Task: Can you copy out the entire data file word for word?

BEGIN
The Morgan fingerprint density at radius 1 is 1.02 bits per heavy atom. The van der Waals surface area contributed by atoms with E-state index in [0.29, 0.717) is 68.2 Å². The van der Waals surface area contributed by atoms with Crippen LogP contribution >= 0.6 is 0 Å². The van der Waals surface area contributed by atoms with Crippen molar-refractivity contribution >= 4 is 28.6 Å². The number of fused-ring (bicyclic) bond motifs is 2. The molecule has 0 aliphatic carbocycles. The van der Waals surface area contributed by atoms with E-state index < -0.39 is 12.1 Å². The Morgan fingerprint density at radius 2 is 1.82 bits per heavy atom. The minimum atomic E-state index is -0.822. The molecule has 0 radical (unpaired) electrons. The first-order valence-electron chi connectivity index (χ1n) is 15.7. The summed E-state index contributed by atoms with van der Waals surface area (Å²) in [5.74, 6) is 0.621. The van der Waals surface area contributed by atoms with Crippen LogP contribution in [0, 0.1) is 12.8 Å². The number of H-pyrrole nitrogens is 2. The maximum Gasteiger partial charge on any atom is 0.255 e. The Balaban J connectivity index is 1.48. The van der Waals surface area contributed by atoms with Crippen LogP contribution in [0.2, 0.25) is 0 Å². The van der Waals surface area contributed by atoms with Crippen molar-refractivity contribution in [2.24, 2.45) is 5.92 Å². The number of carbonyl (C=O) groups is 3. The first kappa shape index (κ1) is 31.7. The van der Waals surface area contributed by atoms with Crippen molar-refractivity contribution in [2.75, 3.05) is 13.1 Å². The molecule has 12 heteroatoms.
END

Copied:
The Morgan fingerprint density at radius 1 is 1.02 bits per heavy atom. The van der Waals surface area contributed by atoms with E-state index in [0.29, 0.717) is 68.2 Å². The van der Waals surface area contributed by atoms with Crippen LogP contribution >= 0.6 is 0 Å². The van der Waals surface area contributed by atoms with Crippen molar-refractivity contribution >= 4 is 28.6 Å². The number of fused-ring (bicyclic) bond motifs is 2. The molecule has 0 aliphatic carbocycles. The van der Waals surface area contributed by atoms with E-state index < -0.39 is 12.1 Å². The Morgan fingerprint density at radius 2 is 1.82 bits per heavy atom. The minimum atomic E-state index is -0.822. The molecule has 0 radical (unpaired) electrons. The first-order valence-electron chi connectivity index (χ1n) is 15.7. The summed E-state index contributed by atoms with van der Waals surface area (Å²) in [5.74, 6) is 0.621. The van der Waals surface area contributed by atoms with Crippen LogP contribution in [0, 0.1) is 12.8 Å². The number of H-pyrrole nitrogens is 2. The maximum Gasteiger partial charge on any atom is 0.255 e. The Balaban J connectivity index is 1.48. The van der Waals surface area contributed by atoms with Crippen LogP contribution in [0.2, 0.25) is 0 Å². The van der Waals surface area contributed by atoms with Crippen molar-refractivity contribution in [2.24, 2.45) is 5.92 Å². The number of carbonyl (C=O) groups is 3. The first kappa shape index (κ1) is 31.7. The van der Waals surface area contributed by atoms with Crippen molar-refractivity contribution in [2.75, 3.05) is 13.1 Å². The molecule has 12 heteroatoms.